Ahearne presented two of her wines – Wild Skins and Plavac Mali. Wild Skins is a blend of three autochthonous Dalmatian white varieties – Bogdanuša, Kuč and Pošip – a great wine whose structure is similar to the structure of macerated white wines with quince aromas and the notes of honey and spice herbs. The rabbit ragu with gnocchi was an excellent pairing for this wine, created by the FinoVino restaurant culinary team.

Jo Ahearne's Wild Skins

The 2014 Plavac Mali presented Dalmatia in a slightly different light. By ageing in oak barrels from Burgundy in France, the wine demonstrated the freshness and lively fruitiness of ripe plums, with pronounced herbal notes and traces of dark chocolate. Lamb chopsticks and browned polenta from the Fino Vino restaurant received the compliments from the audience, and together with Plavac Mali, they were the best pairing of the evening.

DSC 0698

The event ended with The Footbolt Shiraz 2016, a typical representative of the Australian Shiraz. Plum and blackberry fruits could be felt in it, with a spicy aroma at the end, paired with the “icing on the cake” – a dessert in the form of a roll called the Pavlova (cake), made by the Australian Embassy’s chef.


It was a memorable evening and a fascinating and positive mix of different continents, cultures and tastes.

More food and wine news can be found in the Lifestyle section.

Photos by: Silvija Munda

Thursday, 10 January 2019

Australian Police Arrest Man Who Sent Suspicious Parcel to Croatian Consulate

ZAGREB, January 10, 2019 - Australian police said on Thursday they had arrested a man for allegedly sending suspicious packages to embassies and consulates across the country, Reuters news agency reported.

The 48-year-old is suspected of sending as many as 38 packages to 14 embassies and consulates, including the US, British and Croatian missions in Melbourne. If found guilty, he faces up to 10 years in jail.

The Croatian consulate in Melbourne received a package in the regular mail on Wednesday, containing three little packets. Staff called the firemen and federal police, who took the items away, but there was no need for the consulate to be evacuated.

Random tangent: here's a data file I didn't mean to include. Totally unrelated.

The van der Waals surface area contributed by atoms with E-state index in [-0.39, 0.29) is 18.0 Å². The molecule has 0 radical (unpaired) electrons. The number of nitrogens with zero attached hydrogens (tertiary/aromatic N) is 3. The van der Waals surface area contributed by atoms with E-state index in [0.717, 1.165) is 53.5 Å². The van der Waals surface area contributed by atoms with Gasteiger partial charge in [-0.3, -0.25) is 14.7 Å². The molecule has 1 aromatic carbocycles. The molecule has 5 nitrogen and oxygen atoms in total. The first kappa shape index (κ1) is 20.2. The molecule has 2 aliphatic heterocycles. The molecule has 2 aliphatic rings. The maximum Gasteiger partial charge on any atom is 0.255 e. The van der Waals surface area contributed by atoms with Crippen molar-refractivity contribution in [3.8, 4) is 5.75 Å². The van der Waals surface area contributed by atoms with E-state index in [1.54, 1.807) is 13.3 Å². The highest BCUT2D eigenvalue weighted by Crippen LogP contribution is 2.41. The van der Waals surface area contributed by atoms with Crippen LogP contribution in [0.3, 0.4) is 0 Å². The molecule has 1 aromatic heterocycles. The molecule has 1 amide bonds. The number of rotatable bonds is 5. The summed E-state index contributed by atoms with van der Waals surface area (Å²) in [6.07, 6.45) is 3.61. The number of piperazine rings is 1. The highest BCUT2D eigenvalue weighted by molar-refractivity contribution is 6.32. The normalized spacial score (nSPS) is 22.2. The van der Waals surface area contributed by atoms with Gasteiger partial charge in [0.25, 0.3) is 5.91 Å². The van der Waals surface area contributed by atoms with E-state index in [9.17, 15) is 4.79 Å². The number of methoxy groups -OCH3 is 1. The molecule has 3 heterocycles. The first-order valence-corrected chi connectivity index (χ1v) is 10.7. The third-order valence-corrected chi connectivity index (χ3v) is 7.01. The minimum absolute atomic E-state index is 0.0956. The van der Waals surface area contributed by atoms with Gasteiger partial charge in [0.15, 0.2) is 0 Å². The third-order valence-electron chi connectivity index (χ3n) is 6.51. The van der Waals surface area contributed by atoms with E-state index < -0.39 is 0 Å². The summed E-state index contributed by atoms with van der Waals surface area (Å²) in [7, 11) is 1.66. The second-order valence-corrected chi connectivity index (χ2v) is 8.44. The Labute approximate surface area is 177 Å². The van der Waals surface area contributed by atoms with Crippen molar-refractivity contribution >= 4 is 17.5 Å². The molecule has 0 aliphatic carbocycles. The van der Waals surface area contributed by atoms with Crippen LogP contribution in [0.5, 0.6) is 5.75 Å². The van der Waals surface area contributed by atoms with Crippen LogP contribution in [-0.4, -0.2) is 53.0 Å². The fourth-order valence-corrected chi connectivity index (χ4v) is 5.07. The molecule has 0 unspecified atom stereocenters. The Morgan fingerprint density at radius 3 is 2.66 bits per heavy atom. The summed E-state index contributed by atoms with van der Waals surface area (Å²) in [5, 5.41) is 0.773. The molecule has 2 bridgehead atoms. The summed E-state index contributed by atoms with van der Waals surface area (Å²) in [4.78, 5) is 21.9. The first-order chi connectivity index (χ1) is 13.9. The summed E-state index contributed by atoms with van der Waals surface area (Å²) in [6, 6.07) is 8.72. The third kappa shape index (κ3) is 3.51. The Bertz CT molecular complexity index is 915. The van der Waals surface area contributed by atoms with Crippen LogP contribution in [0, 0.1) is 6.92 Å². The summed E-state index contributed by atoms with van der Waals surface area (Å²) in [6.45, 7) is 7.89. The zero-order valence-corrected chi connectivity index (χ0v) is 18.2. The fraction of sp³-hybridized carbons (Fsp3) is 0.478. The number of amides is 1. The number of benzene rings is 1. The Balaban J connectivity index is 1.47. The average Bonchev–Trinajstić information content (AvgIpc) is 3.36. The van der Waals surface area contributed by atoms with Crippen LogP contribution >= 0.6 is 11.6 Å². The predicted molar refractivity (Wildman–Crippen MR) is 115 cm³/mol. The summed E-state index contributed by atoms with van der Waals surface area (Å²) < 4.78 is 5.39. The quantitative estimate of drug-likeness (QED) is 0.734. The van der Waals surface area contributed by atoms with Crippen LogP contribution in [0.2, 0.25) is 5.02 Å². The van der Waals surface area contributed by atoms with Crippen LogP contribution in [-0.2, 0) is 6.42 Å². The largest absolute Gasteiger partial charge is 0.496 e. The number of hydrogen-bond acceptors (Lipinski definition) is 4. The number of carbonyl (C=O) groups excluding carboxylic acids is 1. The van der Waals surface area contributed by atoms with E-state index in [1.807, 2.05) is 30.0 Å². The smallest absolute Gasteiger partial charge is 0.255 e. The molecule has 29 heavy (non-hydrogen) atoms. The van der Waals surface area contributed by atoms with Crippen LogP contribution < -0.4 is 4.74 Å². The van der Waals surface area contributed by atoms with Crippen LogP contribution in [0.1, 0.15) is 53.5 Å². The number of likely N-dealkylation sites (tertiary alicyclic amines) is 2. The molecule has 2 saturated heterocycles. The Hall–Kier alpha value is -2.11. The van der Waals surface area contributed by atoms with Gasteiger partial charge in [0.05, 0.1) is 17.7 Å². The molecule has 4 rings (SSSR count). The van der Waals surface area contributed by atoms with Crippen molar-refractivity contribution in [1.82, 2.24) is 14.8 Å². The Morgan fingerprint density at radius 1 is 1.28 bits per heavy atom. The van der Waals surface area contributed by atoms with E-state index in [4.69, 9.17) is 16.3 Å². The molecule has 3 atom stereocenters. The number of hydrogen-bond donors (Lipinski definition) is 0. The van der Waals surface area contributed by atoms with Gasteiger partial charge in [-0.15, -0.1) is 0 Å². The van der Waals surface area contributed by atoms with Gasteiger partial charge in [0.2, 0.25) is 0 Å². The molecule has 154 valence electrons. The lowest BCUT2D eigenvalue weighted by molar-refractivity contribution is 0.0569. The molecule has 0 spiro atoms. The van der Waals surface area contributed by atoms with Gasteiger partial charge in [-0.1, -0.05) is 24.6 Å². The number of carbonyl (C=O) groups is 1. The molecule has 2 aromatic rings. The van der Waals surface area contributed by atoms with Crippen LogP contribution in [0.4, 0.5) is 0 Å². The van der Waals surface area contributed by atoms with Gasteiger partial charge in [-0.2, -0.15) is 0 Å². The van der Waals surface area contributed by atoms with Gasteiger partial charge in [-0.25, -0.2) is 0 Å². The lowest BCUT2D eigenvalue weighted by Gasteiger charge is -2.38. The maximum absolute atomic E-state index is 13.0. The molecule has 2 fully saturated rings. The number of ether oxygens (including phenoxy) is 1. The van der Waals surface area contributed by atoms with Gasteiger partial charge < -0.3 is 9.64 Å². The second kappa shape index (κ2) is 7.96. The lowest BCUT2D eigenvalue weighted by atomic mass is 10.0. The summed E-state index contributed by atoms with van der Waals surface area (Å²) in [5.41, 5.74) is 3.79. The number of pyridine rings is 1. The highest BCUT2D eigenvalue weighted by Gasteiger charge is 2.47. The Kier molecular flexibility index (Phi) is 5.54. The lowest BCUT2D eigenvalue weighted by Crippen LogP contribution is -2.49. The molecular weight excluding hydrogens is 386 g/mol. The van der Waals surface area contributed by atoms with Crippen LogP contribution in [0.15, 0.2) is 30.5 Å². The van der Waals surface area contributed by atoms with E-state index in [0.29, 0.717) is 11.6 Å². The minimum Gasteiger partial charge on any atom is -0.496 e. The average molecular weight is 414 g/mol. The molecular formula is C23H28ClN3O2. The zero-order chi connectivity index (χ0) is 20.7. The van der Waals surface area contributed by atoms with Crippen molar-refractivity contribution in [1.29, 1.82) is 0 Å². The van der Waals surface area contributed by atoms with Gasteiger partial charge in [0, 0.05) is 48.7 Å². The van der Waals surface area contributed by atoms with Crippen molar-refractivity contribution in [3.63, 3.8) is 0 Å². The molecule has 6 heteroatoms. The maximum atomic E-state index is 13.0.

According to media reports, some of the parcels contained asbestos, a material used in construction that can cause health problems.

More news on the relations between Croatia and Australia can be found in our Politics section.

Wednesday, 9 January 2019

Croatian Consulate in Melbourne Receives Suspicious Package

ZAGREB, January 9, 2019 - The Croatian consulate in Melbourne is among the diplomatic offices which have confirmed receiving a suspicious package on Wednesday, CNN said.

Joseph Petrić, Consulate General of the Republic of Croatia in Melbourne, told CNN that a package arrived at the consulate in the regular mail, and contained three little packets. Staff called the firemen and federal police, and the authorities came, packaged it and took it away. He said the office was not evacuated.

Croatia's Foreign Ministry could not confirm that the Croatian consulate was one of them by phone because it replies only to written queries.

The Australian Federal Police (AFP) confirmed that police and emergency services had responded to suspicious packages sent to embassies and consulates in both Canberra and Melbourne but did not provide details as to the specific locations or contents of the packages. "The packages are being examined by attending emergency services. The circumstances are being investigated," said the AFP statement.

Australian media have reported that packages had been sent to a total of 14 diplomatic offices, including the British, American, Indian, Pakistani, French, South Korean, Greek, Swiss consulates in Melbourne.

According to the media, some of the packages contain asbestos, material used in construction which can cause health problems.

More news on the relations between Croatia and Australia can be found in our Politics section.

Sunday, 2 September 2018

More Australians Visiting Croatia

ZAGREB, September 2, 2018 - Australia's tourism market is more and more interested in cooperation with Croatian partners and the number of Australian visitors is growing, particularly in Zagreb and Dubrovnik, directors of the two cities' tourist boards have said.

Sunday, 27 May 2018

Croatian-Australian Painter Donates Works to Rijeka Museum to Start Diaspora Collection

The Australian painter of Croatian origin was born in Istria.

Tuesday, 10 April 2018

Croatian Franchise Surf'n'Fries Coming to Australia’s Bondi Beach

The global expansion of the Croatian franchise continues.